Taking the Initiative

Taking the Initiative
Posted by CN Staff on November 01, 2002 at 18:33:51 PT
By Jacob Sullum
Source: Reason Magazine
John Walters, the federal drug czar, has been striving for a delicate balance during his recent visits to Nevada. On the one hand, he has made it clear that he wants Nevadans to vote against an initiative on Tuesday's ballot that would legalize private marijuana use by adults. "This is a con, and it's insulting to the voters of the state in which it was presented," Walters said in Reno last month. He dismissed supporters of the initiative, which would allow licensed marijuana sales and possession of up to three ounces, as "goofballs." 
On the other hand, Walters has tried not to come across as too heavy-handed, lest he antagonize an electorate that seems to be almost evenly split on the issue. "People have a right to make their own decisions," he said in Las Vegas last summer. He added that if Nevadans decide to legalize pot, "I don't believe you'll see federal officials coming into [Nevada] to enforce possession laws." The implication that the federal government would let Nevada go its own way is hard to believe when you consider how the Clinton and Bush administrations have responded to more modest marijuana policy reforms. A week before Election Day, a U.S. appeals court rebuked the federal government for threatening to put doctors out of business if they dared to recommend marijuana as a medicine. The medical use of marijuana is permitted by nine states (including Nevada), in all but one case as a result of ballot initiatives. Far from conceding that people—whether voters, physicians, or patients—"have a right to make their own decisions," Walters and his predecessor, Barry McCaffrey, have insisted that doctors who recommend cannabis should lose their federal prescription licenses. Responding to a challenge brought by California patients and physicians, the U.S. Court of Appeals for the 9th Circuit rejected that threat as an unconstitutional infringement on freedom of speech. In a concurring opinion, Judge Alex Kozinski noted that "the federal government's policy deliberately undermines the state by incapacitating the mechanism the state has chosen for separating what is legal from what is illegal," since California allows marijuana use only by patients who have a doctor's recommendation. "In effect," Kozinski wrote, "the federal government is forcing the state to keep medical marijuana illegal." Such an imposition, he suggested, amounts to unconstitutional "commandeering" in violation of a state's prerogatives under the 10th Amendment. That kind of strong-arming is especially suspect, he said, when "Congress legislates at the periphery of its powers." The federal drug laws are ostensibly based on Congress's authority to "regulate Commerce...among the several States." Yet as Kozinski noted, "medical marijuana, when grown locally for personal consumption, does not have any direct or obvious effect on interstate commerce." Last year the U.S. Supreme Court ruled that federal law does not allow a "medical necessity" defense against marijuana charges. In other words, the fact that marijuana is the only effective way for someone to obtain relief from debilitating nausea or agonizing pain does not protect him from federal prosecution. But the Court did not address the question of whether the federal prohibition of medical marijuana violates the 10th Amendment or exceeds Congress's authority under the Commerce Clause. Those issues, among others, are raised in a lawsuit filed last month by two California patients who are challenging the Drug Enforcement Administration's crackdown on organizations that distribute marijuana to sick people. Both the unsuccessful attempt to gag doctors and the (so far) successful effort to shut down medical marijuana clubs indicate that the federal government is reluctant to let states experiment with new drug policies, as they have every right to do under our constitutional system. Local resentment of this interference is so strong that San Franciscans are likely to approve a measure on Tuesday that would ask the city to explore the possibility of growing and distributing medical marijuana. An Arizona proposition that would establish a state distribution system also has attracted substantial support. By contrast, Nevada's initiative (which has to be approved by voters twice because it would amend the state constitution) would allow private sales, not just to patients but to anyone 21 or older. Could John Walters, who can't stand the idea that sick people might use marijuana to get relief from their symptoms with state approval, learn to live with such a system, as he suggests? I hope we get a chance to find out. Jacob Sullum's weekly column is distributed by Creators Syndicate. If you'd like to see it in your local newspaper, write or call the editorial page editor. Note: Will the feds let states try new drug policies? Source: Reason Magazine (US)Author: Jacob SullumPublished: November 1, 2002Copyright 2002 by Creators Syndicate Inc. Contact: letters reason.comWebsite: Related Articles & Web Sites:NRLE vs. Walters & Judge Kozinski vs. Walters in PDF U.S. Papers Say About Medical Pot Voters Face Marijuana Initiative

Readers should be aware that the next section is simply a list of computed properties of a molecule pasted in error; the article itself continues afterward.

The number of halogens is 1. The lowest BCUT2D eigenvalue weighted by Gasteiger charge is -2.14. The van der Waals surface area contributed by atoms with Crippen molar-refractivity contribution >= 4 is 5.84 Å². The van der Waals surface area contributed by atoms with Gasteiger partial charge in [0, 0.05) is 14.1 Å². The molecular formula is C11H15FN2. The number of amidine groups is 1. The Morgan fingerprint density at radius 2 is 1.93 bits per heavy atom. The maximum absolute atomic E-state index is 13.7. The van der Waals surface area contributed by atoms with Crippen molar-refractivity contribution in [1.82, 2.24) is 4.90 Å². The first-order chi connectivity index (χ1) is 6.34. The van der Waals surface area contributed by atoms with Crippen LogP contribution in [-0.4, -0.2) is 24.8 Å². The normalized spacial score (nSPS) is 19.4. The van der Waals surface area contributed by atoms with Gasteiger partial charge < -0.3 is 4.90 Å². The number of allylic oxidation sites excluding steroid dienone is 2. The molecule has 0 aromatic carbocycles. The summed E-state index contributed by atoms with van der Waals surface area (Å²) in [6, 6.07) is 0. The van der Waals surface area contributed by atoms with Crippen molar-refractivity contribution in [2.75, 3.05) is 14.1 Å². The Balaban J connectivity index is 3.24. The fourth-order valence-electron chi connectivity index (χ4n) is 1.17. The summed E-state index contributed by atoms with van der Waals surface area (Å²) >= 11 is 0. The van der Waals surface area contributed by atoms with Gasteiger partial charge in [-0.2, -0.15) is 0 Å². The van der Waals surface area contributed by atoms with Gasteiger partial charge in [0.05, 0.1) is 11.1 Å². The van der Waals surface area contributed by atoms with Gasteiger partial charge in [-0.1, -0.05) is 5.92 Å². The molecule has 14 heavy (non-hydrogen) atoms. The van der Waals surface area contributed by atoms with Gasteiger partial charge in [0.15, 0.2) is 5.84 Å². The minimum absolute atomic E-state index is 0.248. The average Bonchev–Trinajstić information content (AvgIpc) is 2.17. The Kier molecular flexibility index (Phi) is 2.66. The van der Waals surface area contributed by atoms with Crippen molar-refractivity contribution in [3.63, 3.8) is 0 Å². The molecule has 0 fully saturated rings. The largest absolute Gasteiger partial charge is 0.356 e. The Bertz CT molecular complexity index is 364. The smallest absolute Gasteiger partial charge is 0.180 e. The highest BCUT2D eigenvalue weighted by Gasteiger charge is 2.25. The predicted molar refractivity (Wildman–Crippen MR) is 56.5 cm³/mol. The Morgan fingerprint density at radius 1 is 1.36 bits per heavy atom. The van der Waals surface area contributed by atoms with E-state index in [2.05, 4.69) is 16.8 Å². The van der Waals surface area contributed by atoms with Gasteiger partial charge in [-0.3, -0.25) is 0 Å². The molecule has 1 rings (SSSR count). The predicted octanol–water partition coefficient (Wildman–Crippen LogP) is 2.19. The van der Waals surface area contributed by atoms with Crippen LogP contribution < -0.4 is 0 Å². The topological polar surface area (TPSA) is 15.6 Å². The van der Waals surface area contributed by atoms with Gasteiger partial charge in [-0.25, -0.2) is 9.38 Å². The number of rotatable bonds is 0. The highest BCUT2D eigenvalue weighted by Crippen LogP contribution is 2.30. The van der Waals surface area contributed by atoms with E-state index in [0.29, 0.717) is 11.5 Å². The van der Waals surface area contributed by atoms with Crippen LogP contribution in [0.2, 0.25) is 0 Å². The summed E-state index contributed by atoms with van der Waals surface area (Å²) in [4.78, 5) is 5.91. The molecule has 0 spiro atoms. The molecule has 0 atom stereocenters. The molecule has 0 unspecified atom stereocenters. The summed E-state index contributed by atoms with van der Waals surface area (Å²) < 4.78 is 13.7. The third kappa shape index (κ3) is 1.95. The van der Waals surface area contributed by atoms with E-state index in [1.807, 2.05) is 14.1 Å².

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Comment #11 posted by afterburner on November 02, 2002 at 18:42:20 PT:
"Goofballs" are Sedatives, not Psychedelics.